I prefer the app experience of Apple’s iBook over Amazon’s Kindle app, but both are lovely. I “highlight” passages, and delight in being able to later search though them. (And am fascinated when the Kindle app indicates passages that have been highlighted by a large number of readers). Also, even though each app saves my place, I keep a pretty current bookmark in case the folks I lend my iPad to flip though my books, changing the place.
The romantics among us will say things like “I just love the feel of real pages when I read.” My unromantic pragmatic comment is “I love having my books with me so I can read them.” I have a delightful and varied library with me wherever I take my iPad.
I should also say, to some skepticism I’m sure, that I read eBooks on my iPhone. Sometimes I’m in a constrained environment like the London Underground, or when I’m in a store queue and I have only my iPhone with me. You must try it — its a very readable experience. Doubting Thomas I was, I needed to try it myself, and it wonderful to have something good to read when your in line at the grocery store. And as if by wizardry, your place in the book stays synced across your devices. Upon returning to an eBook on my iPad after I’ve been reading it on my iPhone, the pages magically flip forward to right where I left off.
Audiobooks and Podcasts: With all I’ve said about eBooks, I’d be remiss if I didn’t also mention Audiobooks and Podcasts. When I run, drive and alone, I get a great deal of “reading” accomplished with Audiobooks, which I’ll buy from Audible.com or iTunes. And I’m now quite accustomed now to listening to them at 2x speed with a setting on the iPod app of my iPhone. The pace at 2x is great, and Apple has done a good job with the pitch as it doesn’t sound like the Chipmunks. And the increased speed I think keeps you focused on the story, and you find your mind wanders less. And on the iPhone, there’s a “go back 30 seconds” button, which comes in very handy when you do want to replay part of the audiobook or podcast.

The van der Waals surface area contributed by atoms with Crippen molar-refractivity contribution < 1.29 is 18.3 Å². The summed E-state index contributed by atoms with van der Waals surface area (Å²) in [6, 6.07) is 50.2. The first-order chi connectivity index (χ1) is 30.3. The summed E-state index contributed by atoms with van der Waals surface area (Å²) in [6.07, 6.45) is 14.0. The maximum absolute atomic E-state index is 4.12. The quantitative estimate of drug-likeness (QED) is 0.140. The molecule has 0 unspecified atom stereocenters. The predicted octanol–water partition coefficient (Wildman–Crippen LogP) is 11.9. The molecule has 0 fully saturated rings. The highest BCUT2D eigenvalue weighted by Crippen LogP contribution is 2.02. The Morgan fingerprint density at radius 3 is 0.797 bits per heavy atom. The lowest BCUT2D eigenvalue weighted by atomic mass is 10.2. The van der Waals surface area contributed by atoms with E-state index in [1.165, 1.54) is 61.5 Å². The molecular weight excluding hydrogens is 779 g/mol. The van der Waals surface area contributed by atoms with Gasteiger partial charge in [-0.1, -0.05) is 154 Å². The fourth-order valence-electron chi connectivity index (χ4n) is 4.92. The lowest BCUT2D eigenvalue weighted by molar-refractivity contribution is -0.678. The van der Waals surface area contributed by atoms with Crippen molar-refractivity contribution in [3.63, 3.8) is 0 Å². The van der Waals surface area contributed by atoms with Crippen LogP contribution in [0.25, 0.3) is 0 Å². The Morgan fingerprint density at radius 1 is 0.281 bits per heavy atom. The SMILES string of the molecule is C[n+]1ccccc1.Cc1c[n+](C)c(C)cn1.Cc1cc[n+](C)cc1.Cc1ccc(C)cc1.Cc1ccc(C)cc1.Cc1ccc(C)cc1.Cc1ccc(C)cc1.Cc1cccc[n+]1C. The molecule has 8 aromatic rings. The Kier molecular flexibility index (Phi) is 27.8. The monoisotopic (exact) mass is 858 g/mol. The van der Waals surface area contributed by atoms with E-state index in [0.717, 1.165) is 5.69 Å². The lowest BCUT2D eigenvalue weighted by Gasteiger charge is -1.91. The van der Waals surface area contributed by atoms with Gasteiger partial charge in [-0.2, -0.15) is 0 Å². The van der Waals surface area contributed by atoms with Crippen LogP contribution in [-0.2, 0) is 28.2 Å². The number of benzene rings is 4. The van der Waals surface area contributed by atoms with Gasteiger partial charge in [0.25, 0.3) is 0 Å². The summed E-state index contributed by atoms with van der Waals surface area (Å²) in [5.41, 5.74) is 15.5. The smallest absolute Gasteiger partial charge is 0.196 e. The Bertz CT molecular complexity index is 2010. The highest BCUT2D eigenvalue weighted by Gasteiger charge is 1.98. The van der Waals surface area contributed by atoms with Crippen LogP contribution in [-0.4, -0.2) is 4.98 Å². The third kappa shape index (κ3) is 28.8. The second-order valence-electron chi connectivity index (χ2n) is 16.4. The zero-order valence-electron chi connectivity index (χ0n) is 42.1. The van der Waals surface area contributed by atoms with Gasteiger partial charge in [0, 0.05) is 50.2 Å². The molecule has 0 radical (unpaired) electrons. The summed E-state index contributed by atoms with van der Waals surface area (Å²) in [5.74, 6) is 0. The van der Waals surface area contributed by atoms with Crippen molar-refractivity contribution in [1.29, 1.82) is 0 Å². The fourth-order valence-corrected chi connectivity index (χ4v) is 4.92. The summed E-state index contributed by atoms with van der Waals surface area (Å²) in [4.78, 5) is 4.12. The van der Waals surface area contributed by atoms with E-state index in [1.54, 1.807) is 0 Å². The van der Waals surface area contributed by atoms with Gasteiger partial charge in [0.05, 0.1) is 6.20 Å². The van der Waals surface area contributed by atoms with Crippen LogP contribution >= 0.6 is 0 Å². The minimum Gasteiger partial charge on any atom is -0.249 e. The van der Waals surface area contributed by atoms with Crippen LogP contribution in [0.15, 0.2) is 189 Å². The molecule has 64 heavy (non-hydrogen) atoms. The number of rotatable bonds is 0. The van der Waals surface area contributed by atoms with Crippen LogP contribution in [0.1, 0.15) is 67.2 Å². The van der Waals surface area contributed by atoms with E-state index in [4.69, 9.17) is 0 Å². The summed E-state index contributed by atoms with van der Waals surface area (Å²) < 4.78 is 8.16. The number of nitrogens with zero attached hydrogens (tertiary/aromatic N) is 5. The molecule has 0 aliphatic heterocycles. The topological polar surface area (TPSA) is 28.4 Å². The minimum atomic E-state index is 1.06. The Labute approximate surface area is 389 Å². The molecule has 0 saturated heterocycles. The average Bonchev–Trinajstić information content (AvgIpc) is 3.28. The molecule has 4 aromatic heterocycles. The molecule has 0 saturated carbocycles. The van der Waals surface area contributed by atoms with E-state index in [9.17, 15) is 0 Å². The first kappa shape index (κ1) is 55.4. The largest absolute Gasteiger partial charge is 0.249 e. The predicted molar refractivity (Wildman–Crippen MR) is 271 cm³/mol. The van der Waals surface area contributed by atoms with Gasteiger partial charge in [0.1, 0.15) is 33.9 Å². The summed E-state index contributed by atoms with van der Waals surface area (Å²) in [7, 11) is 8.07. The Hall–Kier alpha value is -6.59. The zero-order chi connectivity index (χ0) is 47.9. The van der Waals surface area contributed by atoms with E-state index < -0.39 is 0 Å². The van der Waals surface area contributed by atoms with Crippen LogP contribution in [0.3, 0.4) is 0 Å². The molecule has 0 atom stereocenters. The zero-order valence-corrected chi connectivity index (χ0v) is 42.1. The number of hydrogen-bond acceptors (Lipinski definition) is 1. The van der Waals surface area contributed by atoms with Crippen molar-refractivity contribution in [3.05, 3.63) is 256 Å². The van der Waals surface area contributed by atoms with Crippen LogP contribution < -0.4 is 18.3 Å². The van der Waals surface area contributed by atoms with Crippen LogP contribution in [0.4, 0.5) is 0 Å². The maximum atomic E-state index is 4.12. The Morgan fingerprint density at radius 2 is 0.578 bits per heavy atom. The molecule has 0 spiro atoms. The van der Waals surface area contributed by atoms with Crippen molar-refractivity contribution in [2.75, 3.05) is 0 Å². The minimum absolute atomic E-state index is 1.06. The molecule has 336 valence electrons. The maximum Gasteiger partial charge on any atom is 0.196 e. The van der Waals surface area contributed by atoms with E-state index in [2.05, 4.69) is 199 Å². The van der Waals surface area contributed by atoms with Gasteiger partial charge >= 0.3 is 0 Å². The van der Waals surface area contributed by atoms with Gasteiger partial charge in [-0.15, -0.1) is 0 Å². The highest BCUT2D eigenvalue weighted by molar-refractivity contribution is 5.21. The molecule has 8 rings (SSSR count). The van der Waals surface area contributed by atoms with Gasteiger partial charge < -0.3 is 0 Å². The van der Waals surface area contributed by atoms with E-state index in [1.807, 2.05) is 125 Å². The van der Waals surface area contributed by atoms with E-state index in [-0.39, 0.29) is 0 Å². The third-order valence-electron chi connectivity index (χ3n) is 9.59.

I have ripped my Audiobook CDs so I can listen to them on my iPhone. The process is painful, and I don’t recommend it, unless you already have the Audiobook CDs laying around. Here are my steps, with a special acknowledgment to Doug Adams for his wonderful iTunes scrips, especially, Join Together.
- Import Settings on iTunes: from my normal MP3/192Kbps to AAC/Spokenpodcast
- Before I imported each audiobook CD, I use the iTunes-Advanced-Join CD Tracks command on all the tracks of an audiobook CD
- Import into iTunes
- Then, I run the Doug Adams iTunes Script ‘Join Together’ on the group of files – one from each CD – this resulted in a single File
- In iTunes, I then did a Get Info, and made sure the Title, Author, etc. was as I wanted, and dragged in artwork.
Although Audiobooks are dominating my listening these days, when my mood calls for it, I have podcasts to turn to, with iTunes managing the subscriptions and downloads, and syncing to my iPhone. My favorites are This American Life (I’m not alone…), Fresh Air with Terry Gross, The Candid Frame, and This Week in Photo.
Apps on the iPad: As I mentioned earlier, I use Apple’s iBook App to read eBooks from Apple’s iBook store and it doubles as my PDF reader. When reading eBooks, I make frequent use of ‘highlights’ and ‘notes’ that I love being able to search though later. And as also explained earlier, I keep PDFs organized in by Categories. I look forward to a future iBook release where I can see two pages side-by-side when I have the iPad in landscape mode (articulating valuable/essential for photo spreads), as well as the ability to collapse Categories, so its easier to move around my growing iPad library.
Despite what RIM’s co-CEO says about iPad Apps in general, I think the Flipbook and Twitter Apps are lovely. I like having all the links forwarded by my friends, followees and hashtaggers right a my fingertips, and have the app pull the web page with the flick or click of a finger. Jim Balstillie can have his browser-based content, I’m sticking with these wonderful apps.
News sites are also realizing the value of the app experience, and they’re popping up all over. Its interesting to see different approaches, e.g. the New York Times App, and the Huffington Post. They, and others, allow delightful ways to browse articles quickly, and pull up the ones that interest you. The reading experience with them is amazing.
Closing Thoughts: This all probably sounds more complicated than it really is. Most of these approaches and tools are independent of the others, so you can pick and choose to suit your style. I particularly like how I spot content on my Macs, and cause it to be consumed on my iPad and iPhone. Finally, this is obviously the state of things in November of 2010. It will be interesting to revisit this in the future — this post probably doesn’t have a long shelf life!